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Identifying the core components of emotional intelligence: evidence from amplitude of low-frequency fluctuations during resting state.

Pan W, Wang T, Wang X, Hitchman G, Wang L, Chen A - PLoS ONE (2014)

Bottom Line: Despite much attention being paid to the neural substrates of EI, little is known of the spontaneous brain activity associated with EI during resting state.We found that EI was significantly associated with ALFFs in key nodes of two networks: the social emotional processing network (the fusiform gyrus, right superior orbital frontal gyrus, left inferior frontal gyrus and left inferior parietal lobule) and the cognitive control network (the bilateral pre-SMA, cerebellum and right precuneus).These findings suggest that the neural correlates of EI involve several brain regions in two crucial networks, which reflect the core components of EI: emotion perception and emotional control.

View Article: PubMed Central - PubMed

Affiliation: Key Laboratory of Cognition and Personality (Ministry of Education), Faculty of Psychology, Southwest University, Chongqing, China.

ABSTRACT
Emotional intelligence (EI) is a multi-faceted construct consisting of our ability to perceive, monitor, regulate and use emotions. Despite much attention being paid to the neural substrates of EI, little is known of the spontaneous brain activity associated with EI during resting state. We used resting-state fMRI to investigate the association between the amplitude of low-frequency fluctuations (ALFFs) and EI in a large sample of young, healthy adults. We found that EI was significantly associated with ALFFs in key nodes of two networks: the social emotional processing network (the fusiform gyrus, right superior orbital frontal gyrus, left inferior frontal gyrus and left inferior parietal lobule) and the cognitive control network (the bilateral pre-SMA, cerebellum and right precuneus). These findings suggest that the neural correlates of EI involve several brain regions in two crucial networks, which reflect the core components of EI: emotion perception and emotional control.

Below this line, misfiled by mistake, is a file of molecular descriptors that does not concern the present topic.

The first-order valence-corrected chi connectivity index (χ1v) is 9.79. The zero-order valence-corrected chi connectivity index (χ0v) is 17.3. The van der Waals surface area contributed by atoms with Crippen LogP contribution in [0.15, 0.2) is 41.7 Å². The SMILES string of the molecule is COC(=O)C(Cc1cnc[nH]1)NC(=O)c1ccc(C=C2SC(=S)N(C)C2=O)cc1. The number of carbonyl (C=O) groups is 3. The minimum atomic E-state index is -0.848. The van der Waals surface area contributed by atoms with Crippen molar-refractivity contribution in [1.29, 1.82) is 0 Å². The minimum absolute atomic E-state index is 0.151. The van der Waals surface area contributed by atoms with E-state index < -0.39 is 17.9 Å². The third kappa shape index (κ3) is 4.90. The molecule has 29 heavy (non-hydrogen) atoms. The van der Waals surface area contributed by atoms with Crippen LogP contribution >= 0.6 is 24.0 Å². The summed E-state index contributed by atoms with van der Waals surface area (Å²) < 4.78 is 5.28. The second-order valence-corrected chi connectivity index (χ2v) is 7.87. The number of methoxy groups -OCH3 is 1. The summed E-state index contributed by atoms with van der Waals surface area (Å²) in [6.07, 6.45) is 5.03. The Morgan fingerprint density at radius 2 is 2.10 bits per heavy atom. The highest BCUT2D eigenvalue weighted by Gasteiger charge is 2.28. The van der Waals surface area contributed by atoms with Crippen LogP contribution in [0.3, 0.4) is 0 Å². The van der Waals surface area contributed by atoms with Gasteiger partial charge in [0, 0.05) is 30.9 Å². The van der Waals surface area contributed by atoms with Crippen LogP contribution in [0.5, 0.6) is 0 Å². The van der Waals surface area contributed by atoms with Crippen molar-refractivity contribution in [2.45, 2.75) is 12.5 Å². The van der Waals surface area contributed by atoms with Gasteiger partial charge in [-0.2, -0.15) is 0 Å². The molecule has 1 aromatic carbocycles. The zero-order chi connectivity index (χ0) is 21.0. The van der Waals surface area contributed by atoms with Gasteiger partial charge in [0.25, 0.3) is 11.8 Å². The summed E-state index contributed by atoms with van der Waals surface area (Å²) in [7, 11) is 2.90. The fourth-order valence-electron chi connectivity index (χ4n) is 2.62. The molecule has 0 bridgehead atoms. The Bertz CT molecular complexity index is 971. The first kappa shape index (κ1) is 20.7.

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Scatter plots of the relationships between WLEIS total score and mean ALFF values in the significant clusters.A, B, C, D and E showed significant correlations between EI total score and mean ALFFs in left PCC, bilateral SMA/pre-SMA, right precuneus, right cerebellum and right fusiform gyrus, respectively.
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pone-0111435-g002: Scatter plots of the relationships between WLEIS total score and mean ALFF values in the significant clusters.A, B, C, D and E showed significant correlations between EI total score and mean ALFFs in left PCC, bilateral SMA/pre-SMA, right precuneus, right cerebellum and right fusiform gyrus, respectively.

Mentions: We performed regression analysis to explore the correlations between the brain's regional spontaneous activity and EI. As shown in Figure 1, Figure 2 and Table 2, EI total scores were positively correlated with ALFFs in the left PCC (rpeak  = 0.38, rcluster  = 0.37, ps <0.001), bilateral SMA (mainly the pre-SMA; rpeak  = 0.37, rcluster  = 0.46, ps <0.001) and right precuneus (rpeak  = 0.29, rcluster  = 0.34, ps <0.001), and negatively correlated with ALFFs in the right cerebellum (rpeak  =  −0.41, rcluster  =  −0.39, ps <0.001) and right fusiform gyrus (rpeak =  −0.29, p<0.001; rcluster  =  −0.22, p<0.005).